• Invest $200 per month for 20 years, growing at 12% on average per year, and you'll end up with nearly $200,000. Continue for five years more, and it'll be $375,000. Monthly investments of $300 for 25 years yields about $560,000. Earn 15% instead of 12% on monthly $300 investments for 25 years, and you're looking at a nest egg topping $950,000.

It seems incredible, doesn't it, that you could amass $500,000 or $950,000 in your lifetime? But it's true. You can do it with an index fund. You can do it with Rule Makers. If you have a disposition that permits you take on some additional risk, you might plunk a few carefully chosen Rule Breakers into your portfolio along with everything else. When Rule Breakers come through for you, they do so in a big way. But, they're riskier than the average company. Some Rule Breakers just break. (Remember -- don't mimic us. You can find your own Rule Breakers that can do better than ours!)

I suppose there are several ways that the unexpected can occur. Think of ending up with $600,000 in the bank, for example. The most unexpected way that this can happen is if you win a lottery, or perhaps win the jackpot on Who Wants to Be a Millionaire? That could happen, of course, but it's not likely. You can increase your odds of financial security by taking matters into your own hands. By investing for the long haul. This way, you might not be surprised to end up with a nest egg -- but its ultimate size probably will surprise you. That's because we rarely earn average returns. Over different 20-year periods, the market will behave differently.

Another example of financial surprises can be found in our annual Foolanthropy charity drive. Last year we raised nearly $800,000 for five organizations and, thanks to contributions from Fools like you, thousands of people around the world were surprised to learn that they'll be able to lift themselves out of poverty, to sate their hunger, and to provide for their families. (Start saving some extra dollars -- this year's drive is around the corner!)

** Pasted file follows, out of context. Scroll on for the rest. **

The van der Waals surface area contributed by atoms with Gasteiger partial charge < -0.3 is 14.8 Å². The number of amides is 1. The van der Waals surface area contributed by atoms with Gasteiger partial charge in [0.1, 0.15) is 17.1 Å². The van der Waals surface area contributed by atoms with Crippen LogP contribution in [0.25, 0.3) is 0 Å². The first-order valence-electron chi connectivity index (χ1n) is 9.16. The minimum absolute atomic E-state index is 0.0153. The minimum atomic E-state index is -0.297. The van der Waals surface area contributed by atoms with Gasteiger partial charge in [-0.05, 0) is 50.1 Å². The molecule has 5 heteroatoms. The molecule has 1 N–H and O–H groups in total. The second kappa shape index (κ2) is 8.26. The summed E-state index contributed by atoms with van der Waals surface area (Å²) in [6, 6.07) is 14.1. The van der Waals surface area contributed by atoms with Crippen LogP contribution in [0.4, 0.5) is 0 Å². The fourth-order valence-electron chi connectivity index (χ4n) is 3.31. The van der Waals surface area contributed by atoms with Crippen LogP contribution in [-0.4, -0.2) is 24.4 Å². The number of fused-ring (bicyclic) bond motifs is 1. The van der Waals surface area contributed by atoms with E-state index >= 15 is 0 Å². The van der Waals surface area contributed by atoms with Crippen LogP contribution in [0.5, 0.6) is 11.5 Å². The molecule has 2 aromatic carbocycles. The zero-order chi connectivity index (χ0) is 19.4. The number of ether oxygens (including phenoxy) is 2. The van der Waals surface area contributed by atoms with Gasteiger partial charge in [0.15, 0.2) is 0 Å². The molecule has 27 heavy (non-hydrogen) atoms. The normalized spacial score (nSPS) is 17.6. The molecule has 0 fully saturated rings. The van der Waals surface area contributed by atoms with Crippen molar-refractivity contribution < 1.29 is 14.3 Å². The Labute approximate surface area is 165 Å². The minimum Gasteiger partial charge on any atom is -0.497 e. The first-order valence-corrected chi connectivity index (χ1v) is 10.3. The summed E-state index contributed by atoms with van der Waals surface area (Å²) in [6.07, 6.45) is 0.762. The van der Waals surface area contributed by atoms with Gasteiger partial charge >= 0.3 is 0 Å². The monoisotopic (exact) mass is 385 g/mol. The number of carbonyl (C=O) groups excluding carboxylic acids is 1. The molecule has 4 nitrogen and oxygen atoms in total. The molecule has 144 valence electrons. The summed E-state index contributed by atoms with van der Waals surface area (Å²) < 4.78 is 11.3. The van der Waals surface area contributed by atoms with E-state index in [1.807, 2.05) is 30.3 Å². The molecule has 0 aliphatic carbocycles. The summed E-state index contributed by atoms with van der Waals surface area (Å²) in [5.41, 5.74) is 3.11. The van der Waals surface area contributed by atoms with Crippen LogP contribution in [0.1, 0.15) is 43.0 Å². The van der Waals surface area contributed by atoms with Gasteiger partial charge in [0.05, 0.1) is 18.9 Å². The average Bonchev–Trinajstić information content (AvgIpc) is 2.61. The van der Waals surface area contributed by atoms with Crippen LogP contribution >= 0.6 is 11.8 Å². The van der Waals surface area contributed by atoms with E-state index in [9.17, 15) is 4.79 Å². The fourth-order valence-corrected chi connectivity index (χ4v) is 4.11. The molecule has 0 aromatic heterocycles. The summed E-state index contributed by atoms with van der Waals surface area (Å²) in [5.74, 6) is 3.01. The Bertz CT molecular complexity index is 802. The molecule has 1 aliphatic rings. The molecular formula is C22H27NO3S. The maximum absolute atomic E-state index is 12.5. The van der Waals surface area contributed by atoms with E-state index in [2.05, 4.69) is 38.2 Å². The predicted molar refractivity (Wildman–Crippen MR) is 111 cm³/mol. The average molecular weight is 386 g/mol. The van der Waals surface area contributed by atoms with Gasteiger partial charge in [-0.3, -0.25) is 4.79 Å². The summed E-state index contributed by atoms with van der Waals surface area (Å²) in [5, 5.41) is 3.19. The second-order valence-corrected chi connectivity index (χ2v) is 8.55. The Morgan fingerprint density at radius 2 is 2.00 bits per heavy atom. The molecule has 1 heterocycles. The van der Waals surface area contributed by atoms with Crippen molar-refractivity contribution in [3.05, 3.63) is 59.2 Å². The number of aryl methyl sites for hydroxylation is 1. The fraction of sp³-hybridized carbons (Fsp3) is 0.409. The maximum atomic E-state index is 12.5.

The upshot, then, is that you can profit by planning for the unexpected -- in fact, you can sometimes make the unexpected occur. The rest of the time, of course, you can just sit back and marvel at the crazy things that happen on their own in this world.

One of my favorite photos was of a bunch of flamingos that were herded into a bathroom in a Florida zoo, to protect them from a hurricane. (Hmmm... what is it with Florida?) The photographer probably never expected to get such a great photo. The flamingos surely never expected to have a chance to explore a water closet. And I never expected to click over to a newspaper's website and find such a whimsical photo.

As Chuck Berry once wrote, "C'est la vie, say the old folks, it goes to show you never can tell."

AOL/Time Warner merger update
Speaking of "you never can tell," America Online's (NYSE: AOL) merger with Time Warner (NYSE: TWX) hit a bit of a snag on Wednesday. The Federal Trade Commission (FTC) decided that it would not approve the merger until the two companies verified their pledge to open access to broadband cable Internet service providers (ISPs) by producing a signed contract with an ISP to that effect. The FTC may also want to see AOL open up its instant messaging service to external users. See today's Fool on the Hill for more information.